I stop feeding when there is a nectar flow and the bees can build up their own stores. Once there is a flow, this happens surprisingly quickly if the colony has started from a good swarm (2 kg). Smaller swarms, e.g. casts (secondary swarms or afterswarms), which are usually later in the season when there is less time left to build up before winter may need a lot more feeding.

If you are working with nature, as permaculture does, then new colonies are being started from swarms at a time when the plant phenology in the locality is generally in the bees favour. Of course, they cannot plan for adverse weather conditions after a swarm has issued, so this is where the beekeeper can intervene to help survival.

The type of contact feeder I use is shown on this page:

http://warre.biobees.com/feeders.htm

 
Dane Larsen
Posts: 13
Location: Texas, Blackland Prarie, Zone 8a
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Thanks, David. Thrilled to have you posting here. I'd already been using your site as a resource to build my boxes.
 
Kerry Rodgers
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Posts: 93
Location: North Texas, Dallas area suburbs, US zone 8
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forest garden toxin-ectomy
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Hi David,
Thanks so much for the reply. Not being intentionally dense, but could you please spell out what you mean by "when there is a nectar flow", in the context of suburbs? I think I would know what it meant in a natural setting--there would be wildflowers, clover, etc in sunny meadows. But where I am, there's little of that left. I don't see bees foraging around the area, like I did when I was a child. The only things blooming right now are bearded irises in people's front gardens. Oak, pecan, and walnut trees are about finished. I have recently planted clover seeds in the yard, but that will take some time.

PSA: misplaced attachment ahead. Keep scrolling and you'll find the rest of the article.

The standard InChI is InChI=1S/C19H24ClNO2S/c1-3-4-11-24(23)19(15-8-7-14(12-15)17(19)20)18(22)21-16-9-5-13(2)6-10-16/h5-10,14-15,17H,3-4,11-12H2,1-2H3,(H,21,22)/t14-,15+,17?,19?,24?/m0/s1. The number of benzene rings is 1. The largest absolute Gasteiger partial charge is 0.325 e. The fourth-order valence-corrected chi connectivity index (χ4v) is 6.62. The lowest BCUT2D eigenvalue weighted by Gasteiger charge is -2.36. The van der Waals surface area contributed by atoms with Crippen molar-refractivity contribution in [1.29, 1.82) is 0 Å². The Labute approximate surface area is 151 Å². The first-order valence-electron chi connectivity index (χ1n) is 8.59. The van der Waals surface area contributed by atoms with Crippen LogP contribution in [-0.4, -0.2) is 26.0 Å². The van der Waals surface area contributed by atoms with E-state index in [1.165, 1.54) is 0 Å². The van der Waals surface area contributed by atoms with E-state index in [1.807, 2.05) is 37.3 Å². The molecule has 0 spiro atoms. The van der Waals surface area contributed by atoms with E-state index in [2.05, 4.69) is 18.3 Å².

Thanks,
--kerry
 
Kerry Rodgers
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Posts: 93
Location: North Texas, Dallas area suburbs, US zone 8
26
forest garden toxin-ectomy
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Thanks Matt for the reply. We love your hive and the bees. Having a kit allowed us to start this bee project while moving to a different house, instead of waiting for next year.

Dane, thanks for introducing yourself. We lived in Dallas until Feb, and ironically, there was much more (visible) bee forage in our urban, tiny-house neighborhood there than we see now in the 'burbs, 30 miles NW. The only two swarms I've ever seen (in person) were at that house in the M Streets--at the next-door-neighbor's house, unfortunately. Those established in hollows of trees, and in both cases we watched them up close for a month or two, until the owner noticed them and called the exterminator. He said they were africanized and aggressive and chased him, but we had been up close several times with no problems. I even lifted my kids up to look nose-into the tree hole once! Best wishes for your bees, chickens, ducks, and little boys!
 
David Heaf
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Kerry Rodgers wrote:Hi David...
....could you please spell out what you mean by "when there is a nectar flow", in the context of suburbs?


Lots of bees on plants is only one indication, and then you need to be sure they are nectar foragers, not just pollen foragers. But the clearest indication is: on a warm (10C upwards) sunny day bees are pouring into the hive entrance in good numbers. They are a mix of scouts and foragers for water, nectar, pollen and propolis. 30 altogether a minute is not very impressive, perhaps only 15 are nectar foragers. But 120 a minute is more like it. One person can just about count 120 a minute. But when there is a really good flow it can be as much as 240 a minute. This is hard for one person to count accurately. I count 20 returners. If I reach 20 before 5 seconds pass on my watch, thats over 240/min. The Aebis, father and son, used to divide the hive entrance with a white card and each take a side. They used forager traffic to determine their supering strategy. They were and perhaps still are in the Guinness book of records for the record harvest from one hive. However, in permaculture and natural beekeeping we are of course not in the business of pushing production to the limit.

Other indications are a smell of nectar being dried off when one puts ones nose to the hive entrance. If your hive has windows you would eventually see new white comb extending down the windows. Before that, assuming it's a good swarm, the comb is usually not visible as it is completely covered with bees.
 
I agree. Here's the link: https://richsoil.com/wood-heat.jsp